And, to give a small sample of the humor and language of the novel, in this bit, as he already has managed to do so earlier in the book, Ansige gets into trouble worthy of Daffy Duck. Even more remarkable is that Paama, although she has left her husband, thinks on her feet to get him out of that same trouble:
Then when she shone the torch down the well, she almost shrieked. There was Ansige, bobbing in the midst of a huge mass of floating corncobs and fragments of basket.
“What are you doing?” she cried, not knowing whether to laugh or wail.
Ansige splashed, snorted and spluttered. “Don’t act as if you don’t know me! I ate the corn that you sent me, but since people insist on taking what isn’t theirs, I had to fetch some more. And then a rock tripped me, and then the basket toppled me over, and then I was falling and—stop laughing, you silly woman. I could have been killed!”
Paama choked back her hysterical laughter. I’m sorry, Ansige. But look at you, stealing people’s corn and talking about property rights! Now I have to get you out of this, in truth. You’re far too heavy for me to pull up by myself. Wait– I’ll be back soon.”
She rushed off, hardly attending to his grumble that he could hardly go anywhere now, could he? Then an idea came to her. Running as fast as she could, she went to a field of grazing cattle, untied them and chased them into the cornfields. Only then did she dash back into the village. She began to raise the alarm, crying out for help as she ran along the streets. ‘Help me! Help! Something terrible has happened! Ansige has fallen into the well!”
With such interesting news, people quickly came running out of their doors. “In the well? What happened? How did he manage to do that?”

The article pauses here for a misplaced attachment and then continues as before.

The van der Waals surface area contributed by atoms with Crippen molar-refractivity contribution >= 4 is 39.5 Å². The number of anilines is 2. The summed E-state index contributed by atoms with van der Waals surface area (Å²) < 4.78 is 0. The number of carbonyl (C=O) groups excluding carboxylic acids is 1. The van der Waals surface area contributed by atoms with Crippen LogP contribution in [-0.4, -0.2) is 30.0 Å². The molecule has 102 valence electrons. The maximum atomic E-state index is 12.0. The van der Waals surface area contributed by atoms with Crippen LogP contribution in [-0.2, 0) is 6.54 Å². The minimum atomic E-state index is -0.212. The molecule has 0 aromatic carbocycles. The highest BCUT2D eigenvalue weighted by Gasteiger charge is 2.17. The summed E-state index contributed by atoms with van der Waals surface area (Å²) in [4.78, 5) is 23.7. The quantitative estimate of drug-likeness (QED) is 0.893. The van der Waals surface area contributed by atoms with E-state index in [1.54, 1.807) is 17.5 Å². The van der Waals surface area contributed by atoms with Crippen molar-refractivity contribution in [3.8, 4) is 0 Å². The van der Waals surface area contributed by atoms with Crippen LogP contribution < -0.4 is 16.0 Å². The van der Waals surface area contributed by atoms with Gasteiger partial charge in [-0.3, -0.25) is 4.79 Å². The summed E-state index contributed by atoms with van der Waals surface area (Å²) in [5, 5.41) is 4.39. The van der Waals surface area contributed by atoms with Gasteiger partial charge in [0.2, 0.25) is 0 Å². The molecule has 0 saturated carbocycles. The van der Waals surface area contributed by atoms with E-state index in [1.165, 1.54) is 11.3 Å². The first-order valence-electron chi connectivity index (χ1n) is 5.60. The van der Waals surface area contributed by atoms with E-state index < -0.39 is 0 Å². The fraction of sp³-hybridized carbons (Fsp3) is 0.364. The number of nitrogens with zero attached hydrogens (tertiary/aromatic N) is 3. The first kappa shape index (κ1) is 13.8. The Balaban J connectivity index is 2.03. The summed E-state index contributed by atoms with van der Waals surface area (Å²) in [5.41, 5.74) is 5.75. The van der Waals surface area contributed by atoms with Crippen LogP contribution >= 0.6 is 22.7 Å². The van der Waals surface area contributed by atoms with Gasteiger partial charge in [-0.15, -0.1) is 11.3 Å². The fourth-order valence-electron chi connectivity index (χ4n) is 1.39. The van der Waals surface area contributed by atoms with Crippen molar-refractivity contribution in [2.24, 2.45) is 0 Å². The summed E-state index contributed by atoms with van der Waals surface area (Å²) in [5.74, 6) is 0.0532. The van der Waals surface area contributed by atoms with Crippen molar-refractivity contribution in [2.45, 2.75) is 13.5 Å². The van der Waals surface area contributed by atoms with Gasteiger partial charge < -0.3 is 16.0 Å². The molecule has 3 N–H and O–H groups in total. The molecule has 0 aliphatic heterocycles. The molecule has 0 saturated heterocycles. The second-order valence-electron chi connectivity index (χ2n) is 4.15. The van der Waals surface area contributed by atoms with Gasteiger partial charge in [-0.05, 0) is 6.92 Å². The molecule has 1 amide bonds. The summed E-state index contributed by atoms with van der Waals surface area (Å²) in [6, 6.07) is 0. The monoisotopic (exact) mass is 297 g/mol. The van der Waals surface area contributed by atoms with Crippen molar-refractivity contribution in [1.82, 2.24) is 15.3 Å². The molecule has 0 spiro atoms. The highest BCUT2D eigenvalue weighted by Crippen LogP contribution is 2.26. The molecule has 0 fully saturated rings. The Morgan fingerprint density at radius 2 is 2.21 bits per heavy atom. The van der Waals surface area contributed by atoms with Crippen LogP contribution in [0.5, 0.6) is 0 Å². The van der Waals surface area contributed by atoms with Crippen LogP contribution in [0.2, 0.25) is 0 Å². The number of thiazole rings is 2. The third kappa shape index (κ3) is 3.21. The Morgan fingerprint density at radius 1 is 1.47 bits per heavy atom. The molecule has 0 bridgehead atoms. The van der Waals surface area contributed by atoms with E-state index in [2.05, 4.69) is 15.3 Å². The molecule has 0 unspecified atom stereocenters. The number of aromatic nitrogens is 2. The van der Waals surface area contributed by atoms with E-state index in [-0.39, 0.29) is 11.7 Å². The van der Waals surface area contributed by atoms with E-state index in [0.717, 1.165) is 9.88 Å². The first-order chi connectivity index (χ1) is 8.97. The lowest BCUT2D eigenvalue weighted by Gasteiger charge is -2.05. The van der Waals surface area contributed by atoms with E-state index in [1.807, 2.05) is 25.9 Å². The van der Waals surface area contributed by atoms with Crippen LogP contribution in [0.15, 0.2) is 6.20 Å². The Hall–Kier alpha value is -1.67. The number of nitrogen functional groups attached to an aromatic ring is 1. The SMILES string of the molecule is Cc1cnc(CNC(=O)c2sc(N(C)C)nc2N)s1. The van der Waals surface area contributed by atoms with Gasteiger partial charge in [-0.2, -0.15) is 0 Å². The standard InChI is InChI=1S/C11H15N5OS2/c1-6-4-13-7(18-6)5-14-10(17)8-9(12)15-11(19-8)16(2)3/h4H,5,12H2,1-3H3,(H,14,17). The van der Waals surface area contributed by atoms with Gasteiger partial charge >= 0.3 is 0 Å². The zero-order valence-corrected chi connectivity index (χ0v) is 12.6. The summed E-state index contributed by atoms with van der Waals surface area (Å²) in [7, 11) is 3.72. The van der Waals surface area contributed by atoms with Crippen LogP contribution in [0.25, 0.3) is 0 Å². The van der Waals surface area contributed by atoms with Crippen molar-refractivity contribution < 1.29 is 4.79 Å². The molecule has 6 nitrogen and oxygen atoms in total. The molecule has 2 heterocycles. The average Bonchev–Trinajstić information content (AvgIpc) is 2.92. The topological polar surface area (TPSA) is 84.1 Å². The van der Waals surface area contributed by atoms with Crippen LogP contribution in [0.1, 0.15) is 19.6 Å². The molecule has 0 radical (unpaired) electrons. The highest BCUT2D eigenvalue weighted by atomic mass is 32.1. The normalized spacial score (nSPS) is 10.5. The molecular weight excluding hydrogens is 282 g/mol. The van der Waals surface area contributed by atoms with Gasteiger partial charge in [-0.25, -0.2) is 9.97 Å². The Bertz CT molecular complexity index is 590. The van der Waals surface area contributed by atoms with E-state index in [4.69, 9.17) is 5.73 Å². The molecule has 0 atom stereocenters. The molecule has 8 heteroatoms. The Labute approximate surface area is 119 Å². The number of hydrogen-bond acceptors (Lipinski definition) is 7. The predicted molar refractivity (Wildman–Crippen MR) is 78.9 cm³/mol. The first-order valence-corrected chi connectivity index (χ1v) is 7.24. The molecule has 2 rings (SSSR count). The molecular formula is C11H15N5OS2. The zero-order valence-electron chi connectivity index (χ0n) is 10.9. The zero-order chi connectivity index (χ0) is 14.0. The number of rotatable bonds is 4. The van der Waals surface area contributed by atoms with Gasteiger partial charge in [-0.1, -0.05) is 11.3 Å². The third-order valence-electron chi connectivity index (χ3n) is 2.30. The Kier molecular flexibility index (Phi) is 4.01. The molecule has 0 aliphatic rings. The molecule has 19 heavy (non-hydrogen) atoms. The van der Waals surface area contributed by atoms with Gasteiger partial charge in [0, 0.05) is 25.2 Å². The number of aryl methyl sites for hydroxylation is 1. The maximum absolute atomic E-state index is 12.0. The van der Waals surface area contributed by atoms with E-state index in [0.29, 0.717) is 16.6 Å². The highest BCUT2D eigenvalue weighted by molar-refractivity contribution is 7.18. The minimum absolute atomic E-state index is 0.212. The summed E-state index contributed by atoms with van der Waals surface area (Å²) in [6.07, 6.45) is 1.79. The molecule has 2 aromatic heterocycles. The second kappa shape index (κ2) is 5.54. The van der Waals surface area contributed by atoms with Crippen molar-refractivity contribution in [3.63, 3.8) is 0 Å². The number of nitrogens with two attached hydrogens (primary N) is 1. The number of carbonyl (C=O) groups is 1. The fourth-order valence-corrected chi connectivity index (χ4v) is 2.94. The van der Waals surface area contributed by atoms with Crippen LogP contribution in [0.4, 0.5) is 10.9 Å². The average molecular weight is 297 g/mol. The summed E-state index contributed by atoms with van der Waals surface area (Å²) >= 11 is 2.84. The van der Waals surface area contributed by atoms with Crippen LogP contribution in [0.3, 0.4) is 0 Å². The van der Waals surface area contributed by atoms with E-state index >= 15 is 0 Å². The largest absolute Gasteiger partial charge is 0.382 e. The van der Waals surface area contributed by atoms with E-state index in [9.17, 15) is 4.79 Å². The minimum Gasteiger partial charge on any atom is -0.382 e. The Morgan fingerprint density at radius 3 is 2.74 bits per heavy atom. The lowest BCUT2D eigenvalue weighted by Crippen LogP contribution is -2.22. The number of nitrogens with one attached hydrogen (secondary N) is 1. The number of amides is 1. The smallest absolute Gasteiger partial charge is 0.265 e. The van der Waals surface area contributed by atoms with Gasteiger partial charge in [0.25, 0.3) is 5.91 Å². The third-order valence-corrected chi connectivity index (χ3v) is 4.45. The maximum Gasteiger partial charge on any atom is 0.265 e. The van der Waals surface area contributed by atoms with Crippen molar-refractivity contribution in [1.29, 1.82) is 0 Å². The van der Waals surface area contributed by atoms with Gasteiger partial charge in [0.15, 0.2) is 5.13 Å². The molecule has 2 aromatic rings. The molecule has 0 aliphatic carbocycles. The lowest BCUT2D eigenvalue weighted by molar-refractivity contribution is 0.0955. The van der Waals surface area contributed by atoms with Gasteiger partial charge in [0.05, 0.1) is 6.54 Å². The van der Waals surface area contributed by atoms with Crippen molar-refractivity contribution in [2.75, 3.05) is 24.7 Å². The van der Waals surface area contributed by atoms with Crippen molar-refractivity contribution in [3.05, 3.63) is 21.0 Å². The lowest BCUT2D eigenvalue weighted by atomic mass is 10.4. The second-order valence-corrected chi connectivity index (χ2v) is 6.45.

Paama gasped out her story. “He saw cattle…they had got loose…they were trampling the young corn. He tried to chase them away, and he gathered up the ears that had been broken off. But when he tried to make his way back to the village in the dark, he stumbled off the trail and fell into the well!”
Not all of the novel is a comic laugh-fest, although there are many laugh-out-loud moments. There are points where the story turns…not quite dark, but thoughtful and reflective and with real pathos and gravitas.
With such an elegant and beautifully written book, picking at it seems mean-spirited, and the nameless narrator of Redemption in Indigo would likely have words about my nature. However, a couple of Chekov Guns don’t ever quite go off, much to my chagrin. For example, the central object of the Chaos stick seems to be far more of a MacGuffin than actually used on-screen. Maybe, like miso soup, the effect was to make its active use in the story subtle, but it might be a bit too subtle for me.
However, I would say to bear my criticisms in mind but not let them dissuade you from reading Redemption in Indigo. The novel has been highly praised, winning the Crawford and Mythopoeic Awards, and was nominated for the World Fantasy Award. I now know why. Karen Lord has talent that jumps off the page. I was happy to give this storyteller a small donation of my money, and more importantly, time and attention. I think you will, too.
[See also: Karen Burnham's review.]
Filed under: Book Review